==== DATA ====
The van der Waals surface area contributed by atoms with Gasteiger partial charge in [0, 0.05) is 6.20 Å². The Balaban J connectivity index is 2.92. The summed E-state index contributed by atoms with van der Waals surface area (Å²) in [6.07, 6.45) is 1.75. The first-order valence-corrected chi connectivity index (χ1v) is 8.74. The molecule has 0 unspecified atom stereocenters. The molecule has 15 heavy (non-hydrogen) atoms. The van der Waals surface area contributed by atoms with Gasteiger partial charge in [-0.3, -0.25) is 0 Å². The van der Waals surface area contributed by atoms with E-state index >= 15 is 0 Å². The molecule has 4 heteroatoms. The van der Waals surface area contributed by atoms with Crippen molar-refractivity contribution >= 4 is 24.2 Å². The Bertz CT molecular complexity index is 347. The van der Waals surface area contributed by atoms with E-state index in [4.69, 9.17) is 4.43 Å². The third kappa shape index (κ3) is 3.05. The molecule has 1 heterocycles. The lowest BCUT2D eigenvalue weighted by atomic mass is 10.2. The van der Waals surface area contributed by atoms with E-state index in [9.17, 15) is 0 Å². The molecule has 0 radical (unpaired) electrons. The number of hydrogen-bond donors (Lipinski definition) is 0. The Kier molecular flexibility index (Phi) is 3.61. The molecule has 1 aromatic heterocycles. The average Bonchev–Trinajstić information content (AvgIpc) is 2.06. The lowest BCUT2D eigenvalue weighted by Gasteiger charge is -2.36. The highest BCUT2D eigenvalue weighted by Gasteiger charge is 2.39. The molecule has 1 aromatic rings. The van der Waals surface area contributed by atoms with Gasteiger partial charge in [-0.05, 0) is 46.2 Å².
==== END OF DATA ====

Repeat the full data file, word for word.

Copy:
The van der Waals surface area contributed by atoms with Gasteiger partial charge in [0, 0.05) is 6.20 Å². The Balaban J connectivity index is 2.92. The summed E-state index contributed by atoms with van der Waals surface area (Å²) in [6.07, 6.45) is 1.75. The first-order valence-corrected chi connectivity index (χ1v) is 8.74. The molecule has 0 unspecified atom stereocenters. The molecule has 15 heavy (non-hydrogen) atoms. The van der Waals surface area contributed by atoms with Gasteiger partial charge in [-0.3, -0.25) is 0 Å². The van der Waals surface area contributed by atoms with E-state index >= 15 is 0 Å². The molecule has 4 heteroatoms. The van der Waals surface area contributed by atoms with Crippen molar-refractivity contribution >= 4 is 24.2 Å². The Bertz CT molecular complexity index is 347. The van der Waals surface area contributed by atoms with E-state index in [4.69, 9.17) is 4.43 Å². The third kappa shape index (κ3) is 3.05. The molecule has 1 heterocycles. The lowest BCUT2D eigenvalue weighted by atomic mass is 10.2. The van der Waals surface area contributed by atoms with E-state index in [9.17, 15) is 0 Å². The molecule has 0 radical (unpaired) electrons. The number of hydrogen-bond donors (Lipinski definition) is 0. The Kier molecular flexibility index (Phi) is 3.61. The molecule has 1 aromatic heterocycles. The average Bonchev–Trinajstić information content (AvgIpc) is 2.06. The lowest BCUT2D eigenvalue weighted by Gasteiger charge is -2.36. The highest BCUT2D eigenvalue weighted by Gasteiger charge is 2.39. The molecule has 1 aromatic rings. The van der Waals surface area contributed by atoms with Gasteiger partial charge in [-0.05, 0) is 46.2 Å².